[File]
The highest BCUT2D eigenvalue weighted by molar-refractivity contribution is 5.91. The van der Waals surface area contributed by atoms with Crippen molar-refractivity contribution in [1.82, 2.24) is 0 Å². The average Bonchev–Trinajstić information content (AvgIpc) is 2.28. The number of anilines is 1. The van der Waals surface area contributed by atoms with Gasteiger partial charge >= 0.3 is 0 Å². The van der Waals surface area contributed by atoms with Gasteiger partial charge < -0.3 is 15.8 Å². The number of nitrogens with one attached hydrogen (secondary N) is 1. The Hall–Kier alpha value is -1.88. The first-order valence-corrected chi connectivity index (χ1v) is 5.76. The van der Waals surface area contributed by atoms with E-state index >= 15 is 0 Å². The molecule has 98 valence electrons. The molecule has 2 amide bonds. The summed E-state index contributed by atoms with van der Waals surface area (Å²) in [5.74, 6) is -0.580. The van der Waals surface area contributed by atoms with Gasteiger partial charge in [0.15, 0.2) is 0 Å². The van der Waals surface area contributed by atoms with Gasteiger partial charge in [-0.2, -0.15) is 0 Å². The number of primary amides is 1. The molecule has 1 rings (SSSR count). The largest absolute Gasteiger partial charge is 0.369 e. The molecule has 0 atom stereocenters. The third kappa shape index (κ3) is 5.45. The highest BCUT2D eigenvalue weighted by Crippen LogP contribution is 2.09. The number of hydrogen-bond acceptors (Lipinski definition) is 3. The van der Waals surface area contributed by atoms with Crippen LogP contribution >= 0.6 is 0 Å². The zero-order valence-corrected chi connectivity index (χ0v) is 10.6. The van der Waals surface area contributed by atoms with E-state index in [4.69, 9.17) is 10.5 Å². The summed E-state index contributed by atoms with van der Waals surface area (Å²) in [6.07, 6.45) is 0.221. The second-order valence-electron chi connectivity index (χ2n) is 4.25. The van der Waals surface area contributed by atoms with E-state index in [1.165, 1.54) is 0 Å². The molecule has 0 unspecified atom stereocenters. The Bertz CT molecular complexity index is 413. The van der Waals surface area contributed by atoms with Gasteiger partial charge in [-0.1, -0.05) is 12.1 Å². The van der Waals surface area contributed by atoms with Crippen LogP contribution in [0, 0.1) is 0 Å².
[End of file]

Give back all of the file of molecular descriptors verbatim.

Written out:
The highest BCUT2D eigenvalue weighted by molar-refractivity contribution is 5.91. The van der Waals surface area contributed by atoms with Crippen molar-refractivity contribution in [1.82, 2.24) is 0 Å². The average Bonchev–Trinajstić information content (AvgIpc) is 2.28. The number of anilines is 1. The van der Waals surface area contributed by atoms with Gasteiger partial charge >= 0.3 is 0 Å². The van der Waals surface area contributed by atoms with Gasteiger partial charge < -0.3 is 15.8 Å². The number of nitrogens with one attached hydrogen (secondary N) is 1. The Hall–Kier alpha value is -1.88. The first-order valence-corrected chi connectivity index (χ1v) is 5.76. The van der Waals surface area contributed by atoms with E-state index >= 15 is 0 Å². The molecule has 98 valence electrons. The molecule has 2 amide bonds. The summed E-state index contributed by atoms with van der Waals surface area (Å²) in [5.74, 6) is -0.580. The van der Waals surface area contributed by atoms with Gasteiger partial charge in [0.15, 0.2) is 0 Å². The van der Waals surface area contributed by atoms with Gasteiger partial charge in [-0.2, -0.15) is 0 Å². The number of primary amides is 1. The molecule has 1 rings (SSSR count). The largest absolute Gasteiger partial charge is 0.369 e. The molecule has 0 atom stereocenters. The third kappa shape index (κ3) is 5.45. The highest BCUT2D eigenvalue weighted by Crippen LogP contribution is 2.09. The number of hydrogen-bond acceptors (Lipinski definition) is 3. The van der Waals surface area contributed by atoms with Crippen LogP contribution >= 0.6 is 0 Å². The zero-order valence-corrected chi connectivity index (χ0v) is 10.6. The van der Waals surface area contributed by atoms with E-state index in [4.69, 9.17) is 10.5 Å². The summed E-state index contributed by atoms with van der Waals surface area (Å²) in [6.07, 6.45) is 0.221. The second-order valence-electron chi connectivity index (χ2n) is 4.25. The van der Waals surface area contributed by atoms with E-state index in [1.165, 1.54) is 0 Å². The molecule has 0 unspecified atom stereocenters. The Bertz CT molecular complexity index is 413. The van der Waals surface area contributed by atoms with Gasteiger partial charge in [-0.1, -0.05) is 12.1 Å². The van der Waals surface area contributed by atoms with Crippen LogP contribution in [0, 0.1) is 0 Å².